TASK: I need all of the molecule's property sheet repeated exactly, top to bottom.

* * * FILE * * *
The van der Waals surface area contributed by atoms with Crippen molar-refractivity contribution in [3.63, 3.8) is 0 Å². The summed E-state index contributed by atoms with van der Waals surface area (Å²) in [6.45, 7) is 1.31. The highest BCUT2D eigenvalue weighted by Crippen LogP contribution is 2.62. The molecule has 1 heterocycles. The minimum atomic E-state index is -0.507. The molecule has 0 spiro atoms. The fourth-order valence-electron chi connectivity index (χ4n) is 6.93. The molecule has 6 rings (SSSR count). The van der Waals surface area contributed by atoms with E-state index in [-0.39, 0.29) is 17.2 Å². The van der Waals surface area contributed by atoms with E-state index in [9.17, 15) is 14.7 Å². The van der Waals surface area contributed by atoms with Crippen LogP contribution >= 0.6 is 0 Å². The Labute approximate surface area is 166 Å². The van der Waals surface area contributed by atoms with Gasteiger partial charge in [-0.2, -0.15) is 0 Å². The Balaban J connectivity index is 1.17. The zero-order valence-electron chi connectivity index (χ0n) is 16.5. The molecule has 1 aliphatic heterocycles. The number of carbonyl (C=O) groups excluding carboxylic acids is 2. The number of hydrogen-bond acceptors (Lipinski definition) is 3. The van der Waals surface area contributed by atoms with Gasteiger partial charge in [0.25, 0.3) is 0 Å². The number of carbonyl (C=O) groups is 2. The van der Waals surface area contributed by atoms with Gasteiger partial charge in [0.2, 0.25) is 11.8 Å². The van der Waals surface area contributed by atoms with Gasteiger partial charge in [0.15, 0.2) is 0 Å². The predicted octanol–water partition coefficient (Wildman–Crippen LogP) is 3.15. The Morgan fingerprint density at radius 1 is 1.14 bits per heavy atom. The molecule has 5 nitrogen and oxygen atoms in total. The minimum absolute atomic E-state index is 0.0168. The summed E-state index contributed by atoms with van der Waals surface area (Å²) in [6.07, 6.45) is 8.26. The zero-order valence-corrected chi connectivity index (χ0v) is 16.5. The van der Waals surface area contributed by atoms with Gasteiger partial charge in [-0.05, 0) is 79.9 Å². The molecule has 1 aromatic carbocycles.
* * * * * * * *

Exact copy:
The van der Waals surface area contributed by atoms with Crippen molar-refractivity contribution in [3.63, 3.8) is 0 Å². The summed E-state index contributed by atoms with van der Waals surface area (Å²) in [6.45, 7) is 1.31. The highest BCUT2D eigenvalue weighted by Crippen LogP contribution is 2.62. The molecule has 1 heterocycles. The minimum atomic E-state index is -0.507. The molecule has 0 spiro atoms. The fourth-order valence-electron chi connectivity index (χ4n) is 6.93. The molecule has 6 rings (SSSR count). The van der Waals surface area contributed by atoms with E-state index in [-0.39, 0.29) is 17.2 Å². The van der Waals surface area contributed by atoms with E-state index in [9.17, 15) is 14.7 Å². The van der Waals surface area contributed by atoms with Crippen LogP contribution >= 0.6 is 0 Å². The Labute approximate surface area is 166 Å². The van der Waals surface area contributed by atoms with Gasteiger partial charge in [-0.2, -0.15) is 0 Å². The Balaban J connectivity index is 1.17. The zero-order valence-electron chi connectivity index (χ0n) is 16.5. The molecule has 1 aliphatic heterocycles. The number of carbonyl (C=O) groups excluding carboxylic acids is 2. The number of hydrogen-bond acceptors (Lipinski definition) is 3. The van der Waals surface area contributed by atoms with Gasteiger partial charge in [0.25, 0.3) is 0 Å². The number of carbonyl (C=O) groups is 2. The van der Waals surface area contributed by atoms with Gasteiger partial charge in [0.2, 0.25) is 11.8 Å². The van der Waals surface area contributed by atoms with Gasteiger partial charge in [0.15, 0.2) is 0 Å². The predicted octanol–water partition coefficient (Wildman–Crippen LogP) is 3.15. The Morgan fingerprint density at radius 1 is 1.14 bits per heavy atom. The molecule has 5 nitrogen and oxygen atoms in total. The minimum absolute atomic E-state index is 0.0168. The summed E-state index contributed by atoms with van der Waals surface area (Å²) in [6.07, 6.45) is 8.26. The zero-order valence-corrected chi connectivity index (χ0v) is 16.5. The van der Waals surface area contributed by atoms with Gasteiger partial charge in [-0.05, 0) is 79.9 Å². The molecule has 1 aromatic carbocycles.